In Beethoven’s day you have more opera and theater houses opening to the public, not just royalty, so music became more affordable to the every-man. In the early days of recording music was all about the single and the radio play. In later decades it became about the album as a whole, then television performances, then the pyrotechnics and makeup, and then it was all about the music video, and then it was how many Myspace friends you had, so on and so on…
My point is this – the music industry is EVER CHANGING much as music itself is changing. If you go back even further than the days of Bach you will see that “musician” was never even a job title, but rather something you learned in school like reading and mathematics. The music industry is different today in comparison to the last 20 or 30 years as much as it is to 100 or 200 or even 300 years ago. It’s simply different.
Better or worse? Well, like I said earlier, it was easier to get a gig when my parents were full-time gigging musicians (I know this because they tell me all the time). But was the music industry in their day better than it is now? Well, take the following into consideration:
I’m tying these words in Los Angeles, CA. In a few days this post will go live and hundreds of people from around the world will read them. Literally – around the world! I have followers in Germany, Canada, Costa Rica, Mexico, France, Japan… Some people from every corner of the earth will read these words, and that same network allows them access to my music as well. So not only can I get them interested with the words I’m speaking but I can also expose them to the music that I’m making, to the videos that I’ve released, to the books that I’ve written, to the tours that I’ll be on, when I’m coming to their city… Everything right down to what I ate for lunch yesterday!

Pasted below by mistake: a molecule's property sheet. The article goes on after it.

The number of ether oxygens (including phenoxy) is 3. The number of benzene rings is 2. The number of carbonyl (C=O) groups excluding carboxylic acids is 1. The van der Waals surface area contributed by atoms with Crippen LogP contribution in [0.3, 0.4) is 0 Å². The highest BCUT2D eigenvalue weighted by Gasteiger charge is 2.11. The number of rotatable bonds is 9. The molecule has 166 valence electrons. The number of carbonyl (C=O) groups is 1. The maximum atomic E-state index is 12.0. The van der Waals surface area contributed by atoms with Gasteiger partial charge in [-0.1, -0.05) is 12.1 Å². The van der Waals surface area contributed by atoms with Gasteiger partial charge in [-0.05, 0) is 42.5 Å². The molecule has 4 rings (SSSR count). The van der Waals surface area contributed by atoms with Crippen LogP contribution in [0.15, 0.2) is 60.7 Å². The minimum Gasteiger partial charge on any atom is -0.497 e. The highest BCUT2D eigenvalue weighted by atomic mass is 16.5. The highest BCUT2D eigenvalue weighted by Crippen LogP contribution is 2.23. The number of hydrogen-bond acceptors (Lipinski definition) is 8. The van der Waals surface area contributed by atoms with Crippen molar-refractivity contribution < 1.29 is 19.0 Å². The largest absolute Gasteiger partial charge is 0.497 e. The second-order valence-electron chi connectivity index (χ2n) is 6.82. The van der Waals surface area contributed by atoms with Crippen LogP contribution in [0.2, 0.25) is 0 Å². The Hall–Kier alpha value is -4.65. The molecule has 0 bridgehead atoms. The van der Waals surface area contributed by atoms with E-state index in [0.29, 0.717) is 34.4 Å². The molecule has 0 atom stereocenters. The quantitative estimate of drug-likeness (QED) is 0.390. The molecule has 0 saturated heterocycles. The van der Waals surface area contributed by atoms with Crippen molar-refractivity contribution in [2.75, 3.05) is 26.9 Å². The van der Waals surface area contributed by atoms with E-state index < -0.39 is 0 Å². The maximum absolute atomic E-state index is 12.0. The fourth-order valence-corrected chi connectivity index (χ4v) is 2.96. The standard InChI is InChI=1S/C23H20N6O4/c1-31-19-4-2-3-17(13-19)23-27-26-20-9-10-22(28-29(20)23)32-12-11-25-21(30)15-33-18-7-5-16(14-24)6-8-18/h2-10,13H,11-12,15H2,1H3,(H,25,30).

It’s pretty amazing the kind of technology that we have at our fingertips and how we can use it to our advantage. Tools that we all accept as commonplace entertainment (and that businesses accept as genuine marketing tools) were unavailable to ANY generation of the past. Nobody in history had the tools that we have today to market ourselves, and even though there’s no guarantee that you can support yourself with them, you at least have the option and freedom to try doing it on your own. No one else has ever had that.
I said earlier that “I LOVE the idea of someone going to work each day and just playing music.” This simply is not the case anymore. The gig got bigger, but it always has! It’s really never been JUST about the music; you had to do music AND do it for the church OR the royalty OR the radio OR this OR that… Nowadays, the key to surviving in this industry isn’t just in writing good tunes; it’s everything else that goes along with it, and though it’s a heavy responsibility we finally have a way to do it all on our own, which is something that I believe every previous generation wish they could have had.
It’s a bit of give and take, as always, but I would not trade the current state of our industry for anything. What do you think?